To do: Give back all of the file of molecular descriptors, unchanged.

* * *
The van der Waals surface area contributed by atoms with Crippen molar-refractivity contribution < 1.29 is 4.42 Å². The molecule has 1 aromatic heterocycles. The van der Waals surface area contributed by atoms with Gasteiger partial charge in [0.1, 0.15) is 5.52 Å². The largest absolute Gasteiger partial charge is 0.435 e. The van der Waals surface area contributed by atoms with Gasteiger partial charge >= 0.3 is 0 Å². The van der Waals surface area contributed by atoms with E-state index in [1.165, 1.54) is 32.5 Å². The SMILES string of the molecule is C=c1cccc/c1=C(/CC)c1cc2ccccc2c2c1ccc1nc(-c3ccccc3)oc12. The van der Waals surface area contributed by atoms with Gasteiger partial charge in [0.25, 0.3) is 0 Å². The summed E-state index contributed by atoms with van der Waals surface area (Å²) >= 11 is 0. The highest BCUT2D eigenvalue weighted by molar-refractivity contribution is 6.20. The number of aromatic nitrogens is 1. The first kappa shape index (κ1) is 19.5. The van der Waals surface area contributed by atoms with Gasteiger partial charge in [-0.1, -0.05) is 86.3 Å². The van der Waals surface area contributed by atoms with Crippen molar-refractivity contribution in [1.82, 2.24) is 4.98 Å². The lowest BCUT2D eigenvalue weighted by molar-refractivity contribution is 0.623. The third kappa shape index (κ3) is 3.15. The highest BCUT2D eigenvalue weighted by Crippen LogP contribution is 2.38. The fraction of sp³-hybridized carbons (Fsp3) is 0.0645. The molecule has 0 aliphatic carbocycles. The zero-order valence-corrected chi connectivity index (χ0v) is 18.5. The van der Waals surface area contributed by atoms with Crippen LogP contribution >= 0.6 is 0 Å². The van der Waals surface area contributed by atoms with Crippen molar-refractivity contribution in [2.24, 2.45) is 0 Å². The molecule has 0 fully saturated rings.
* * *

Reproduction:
The van der Waals surface area contributed by atoms with Crippen molar-refractivity contribution < 1.29 is 4.42 Å². The molecule has 1 aromatic heterocycles. The van der Waals surface area contributed by atoms with Gasteiger partial charge in [0.1, 0.15) is 5.52 Å². The largest absolute Gasteiger partial charge is 0.435 e. The van der Waals surface area contributed by atoms with Gasteiger partial charge >= 0.3 is 0 Å². The van der Waals surface area contributed by atoms with E-state index in [1.165, 1.54) is 32.5 Å². The SMILES string of the molecule is C=c1cccc/c1=C(/CC)c1cc2ccccc2c2c1ccc1nc(-c3ccccc3)oc12. The van der Waals surface area contributed by atoms with Gasteiger partial charge in [0.25, 0.3) is 0 Å². The summed E-state index contributed by atoms with van der Waals surface area (Å²) >= 11 is 0. The highest BCUT2D eigenvalue weighted by molar-refractivity contribution is 6.20. The number of aromatic nitrogens is 1. The first kappa shape index (κ1) is 19.5. The van der Waals surface area contributed by atoms with Gasteiger partial charge in [-0.1, -0.05) is 86.3 Å². The van der Waals surface area contributed by atoms with Crippen molar-refractivity contribution in [1.82, 2.24) is 4.98 Å². The lowest BCUT2D eigenvalue weighted by molar-refractivity contribution is 0.623. The third kappa shape index (κ3) is 3.15. The highest BCUT2D eigenvalue weighted by Crippen LogP contribution is 2.38. The fraction of sp³-hybridized carbons (Fsp3) is 0.0645. The molecule has 0 aliphatic carbocycles. The zero-order valence-corrected chi connectivity index (χ0v) is 18.5. The van der Waals surface area contributed by atoms with Crippen LogP contribution >= 0.6 is 0 Å². The van der Waals surface area contributed by atoms with Crippen molar-refractivity contribution in [2.24, 2.45) is 0 Å². The molecule has 0 fully saturated rings.